The Idealized Ideology Of Intersectionality

The Idealized Ideology Of Intersectionality

Because ideologies have their problematic points.

In her compilation of essays, Roxane Gay states that "I believe women not just in the United States, but throughout the world deserve equality and freedom but know I am in no position to tell women of other cultures what that equality and freedom should look like" (1). Growing up in a predominately Christian family, while studying and researching the different aspects of feminism and social justice, I feel that I have grown up as an insider while simultaneously being an outsider. I have grown up listening that a certain set of ideals were the only way, and that other ideologies followed this template. As time has passed and I have grown older and into my own understanding I have come to realize that feminism does not necessarily look the same to everyone.

The idea of intersectionality first came to my attention through social media. To me, intersectionality means the acceptance of women in any shape or form, for example, the acceptance of transwomen, lesbians, pan-sexual women, basically anything outside the “traditional” straight female. I am and always have been behind this idea because I believe that feminism means equality for all women, no matter how they choose to represent themselves. I have family and friends who identify as anything other than the traditional straight, [insert chosen major western religion here], cis-gendered woman; and I find it difficult to not be supportive of my family and friends. I recently started a course in Women's Studies at my college, and I found out that intersectionality is a new "wave" (mindset) of feminism that is gaining traction with the Millennial generation. This wave is meant to be feminism for all, meaning it is no longer for the white, privileged women but it is a movement for women of color, and of different backgrounds. I was a little confused at first, because I always thought that feminism was the struggle for equality for women, regardless of sexual orientation, the pigmentation of melanin and regardless of religious background. Taking a women's studies class has taught me, that while feminism is meant to be for every woman, there have been different waves of the movement that focused on different agendas, and on different groups of women.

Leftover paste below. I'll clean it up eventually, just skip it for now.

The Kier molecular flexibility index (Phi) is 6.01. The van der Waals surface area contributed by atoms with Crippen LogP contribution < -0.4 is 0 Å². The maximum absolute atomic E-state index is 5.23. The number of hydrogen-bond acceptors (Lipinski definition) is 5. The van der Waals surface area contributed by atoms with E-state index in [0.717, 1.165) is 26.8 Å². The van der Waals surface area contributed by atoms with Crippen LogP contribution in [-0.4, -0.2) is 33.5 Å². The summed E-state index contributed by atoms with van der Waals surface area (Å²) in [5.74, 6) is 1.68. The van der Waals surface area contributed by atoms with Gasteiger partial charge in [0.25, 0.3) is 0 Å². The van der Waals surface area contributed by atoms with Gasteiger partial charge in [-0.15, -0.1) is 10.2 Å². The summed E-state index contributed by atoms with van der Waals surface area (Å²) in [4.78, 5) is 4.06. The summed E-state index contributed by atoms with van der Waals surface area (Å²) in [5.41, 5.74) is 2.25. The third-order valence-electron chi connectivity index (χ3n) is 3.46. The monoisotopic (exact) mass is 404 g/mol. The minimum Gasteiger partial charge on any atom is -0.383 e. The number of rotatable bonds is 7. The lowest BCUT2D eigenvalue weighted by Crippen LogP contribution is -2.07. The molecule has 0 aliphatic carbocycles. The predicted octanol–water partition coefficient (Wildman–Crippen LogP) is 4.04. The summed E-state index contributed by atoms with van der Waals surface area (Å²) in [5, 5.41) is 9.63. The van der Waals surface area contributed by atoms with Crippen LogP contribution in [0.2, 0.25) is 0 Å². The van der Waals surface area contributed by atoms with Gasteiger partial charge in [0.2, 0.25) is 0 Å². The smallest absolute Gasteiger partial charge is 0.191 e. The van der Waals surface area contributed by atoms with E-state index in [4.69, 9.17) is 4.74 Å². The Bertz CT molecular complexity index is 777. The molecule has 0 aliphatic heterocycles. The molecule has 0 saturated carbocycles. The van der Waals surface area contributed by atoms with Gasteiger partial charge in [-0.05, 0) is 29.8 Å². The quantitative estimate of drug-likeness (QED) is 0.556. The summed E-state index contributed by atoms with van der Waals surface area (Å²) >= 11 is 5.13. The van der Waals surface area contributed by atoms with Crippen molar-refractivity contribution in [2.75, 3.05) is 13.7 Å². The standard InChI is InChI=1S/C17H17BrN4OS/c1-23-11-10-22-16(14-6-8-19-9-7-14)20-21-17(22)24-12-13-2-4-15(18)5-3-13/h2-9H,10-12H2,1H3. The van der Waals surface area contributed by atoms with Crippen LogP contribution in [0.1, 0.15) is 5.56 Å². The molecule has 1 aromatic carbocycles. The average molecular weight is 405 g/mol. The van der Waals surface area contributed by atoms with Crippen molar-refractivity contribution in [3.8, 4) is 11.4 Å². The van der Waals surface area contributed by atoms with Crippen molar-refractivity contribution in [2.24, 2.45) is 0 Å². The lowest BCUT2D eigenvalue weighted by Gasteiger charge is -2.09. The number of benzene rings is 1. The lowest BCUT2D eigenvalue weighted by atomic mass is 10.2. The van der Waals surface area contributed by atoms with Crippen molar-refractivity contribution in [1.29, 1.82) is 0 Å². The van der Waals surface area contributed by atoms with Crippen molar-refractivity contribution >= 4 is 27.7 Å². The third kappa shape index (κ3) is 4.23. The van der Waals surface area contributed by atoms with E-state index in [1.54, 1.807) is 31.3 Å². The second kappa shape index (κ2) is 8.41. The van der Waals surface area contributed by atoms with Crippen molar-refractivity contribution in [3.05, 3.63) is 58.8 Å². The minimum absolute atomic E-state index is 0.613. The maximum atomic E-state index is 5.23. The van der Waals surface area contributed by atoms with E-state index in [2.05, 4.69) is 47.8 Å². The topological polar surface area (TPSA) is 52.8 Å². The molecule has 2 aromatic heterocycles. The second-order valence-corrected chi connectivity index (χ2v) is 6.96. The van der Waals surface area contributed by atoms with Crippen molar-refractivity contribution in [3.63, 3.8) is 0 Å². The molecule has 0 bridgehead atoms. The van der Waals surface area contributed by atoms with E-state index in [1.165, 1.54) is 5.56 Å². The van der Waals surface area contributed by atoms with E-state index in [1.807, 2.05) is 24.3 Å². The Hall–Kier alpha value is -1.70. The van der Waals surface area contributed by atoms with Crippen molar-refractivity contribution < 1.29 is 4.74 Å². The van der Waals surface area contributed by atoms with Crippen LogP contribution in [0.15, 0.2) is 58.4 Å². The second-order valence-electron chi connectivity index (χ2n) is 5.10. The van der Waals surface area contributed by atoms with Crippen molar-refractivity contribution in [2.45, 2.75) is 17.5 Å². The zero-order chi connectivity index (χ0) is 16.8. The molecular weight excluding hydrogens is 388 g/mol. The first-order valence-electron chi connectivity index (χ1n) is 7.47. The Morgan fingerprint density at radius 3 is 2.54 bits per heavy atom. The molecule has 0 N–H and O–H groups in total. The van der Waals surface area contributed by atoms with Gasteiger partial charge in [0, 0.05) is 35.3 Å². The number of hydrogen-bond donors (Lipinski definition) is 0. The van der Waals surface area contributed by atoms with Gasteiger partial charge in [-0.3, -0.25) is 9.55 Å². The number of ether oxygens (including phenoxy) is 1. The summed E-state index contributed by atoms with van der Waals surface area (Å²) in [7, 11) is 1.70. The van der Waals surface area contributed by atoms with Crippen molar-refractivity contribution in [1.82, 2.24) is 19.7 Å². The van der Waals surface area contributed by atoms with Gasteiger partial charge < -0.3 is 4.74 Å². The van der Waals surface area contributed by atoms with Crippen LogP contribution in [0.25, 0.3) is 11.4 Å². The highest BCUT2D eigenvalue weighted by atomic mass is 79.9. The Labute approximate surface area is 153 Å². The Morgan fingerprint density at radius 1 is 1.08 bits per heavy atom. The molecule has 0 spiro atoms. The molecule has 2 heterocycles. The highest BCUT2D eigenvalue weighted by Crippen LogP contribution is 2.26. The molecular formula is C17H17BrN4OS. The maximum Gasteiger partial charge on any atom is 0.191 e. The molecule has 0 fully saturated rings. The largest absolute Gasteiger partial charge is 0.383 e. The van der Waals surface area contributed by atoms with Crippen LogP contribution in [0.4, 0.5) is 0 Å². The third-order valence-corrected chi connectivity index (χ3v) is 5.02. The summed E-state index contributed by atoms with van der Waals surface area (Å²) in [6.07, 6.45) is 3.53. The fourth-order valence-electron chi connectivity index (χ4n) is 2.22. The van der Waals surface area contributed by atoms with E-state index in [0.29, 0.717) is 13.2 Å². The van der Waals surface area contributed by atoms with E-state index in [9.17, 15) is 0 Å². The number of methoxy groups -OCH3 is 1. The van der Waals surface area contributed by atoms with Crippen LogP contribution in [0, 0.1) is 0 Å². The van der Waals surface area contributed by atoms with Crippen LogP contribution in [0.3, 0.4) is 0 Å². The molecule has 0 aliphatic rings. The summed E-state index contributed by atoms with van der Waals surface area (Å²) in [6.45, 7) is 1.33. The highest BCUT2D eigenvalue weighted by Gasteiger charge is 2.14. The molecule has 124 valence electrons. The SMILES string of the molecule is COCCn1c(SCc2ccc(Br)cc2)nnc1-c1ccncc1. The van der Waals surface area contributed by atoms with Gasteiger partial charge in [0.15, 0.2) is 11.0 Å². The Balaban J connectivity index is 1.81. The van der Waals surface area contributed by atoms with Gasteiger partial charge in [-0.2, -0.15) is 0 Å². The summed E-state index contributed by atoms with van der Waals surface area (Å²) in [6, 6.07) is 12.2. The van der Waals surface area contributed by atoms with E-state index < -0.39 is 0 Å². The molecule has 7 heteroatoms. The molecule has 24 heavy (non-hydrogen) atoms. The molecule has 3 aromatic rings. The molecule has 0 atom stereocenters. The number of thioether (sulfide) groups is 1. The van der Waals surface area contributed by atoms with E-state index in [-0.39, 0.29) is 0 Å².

As mentioned before, I grew up in a predominantly Christian family, and was put into a Christian private school early on and while I asked to be removed and put into the public school system during my high school years, I remained at the same private school. I was more than feisty, I was zealous in the fight for equality in the church itself. There is where I found opposition. The problem I see with intersectionality is that it is difficult to get one group of people to agree on anything, it would be increasingly more difficult to get a whole nation, much less a city to agree on the same principles. While intersectionality is the idea and the goal, I fear that it will not be achieved very quickly. The school I went to was under the denomination of “Non-Denominational”, the church I attend is known as “Pentecostal” and my grandpa pastors a “Baptist” church. Therein already lies one problem, there is separation of denominations and beliefs in most major world religions. I was constantly torn between three different teachings, but more than anything, I realized quickly how I disliked the way my school was ran. When I was in middle school I argued with my Bible teacher that God can call women to preach/teach because God really does not discriminate. I argued with great fervor, I countered his arguments with precision because his arguments really did not have any backing in scriptures other than “this is what our pastor teaches us”, and that teaching also included having the women remain in silence. I argued this because I have seen with my own eyes the way men in the church abuse their power over their wives with that exact mentality. I argued this defiantly because people tend to take things out of context, twist it for their own benefit to manipulate and oppress, and that is not what I grew up to believe is right. I’ve seen the shame that was brought upon women, because I was one of them. I was marked as that girl who disagreed and argued and I was infamous among my teachers and classmates because I questioned the status quo, because I was "argumentative" and opinionated.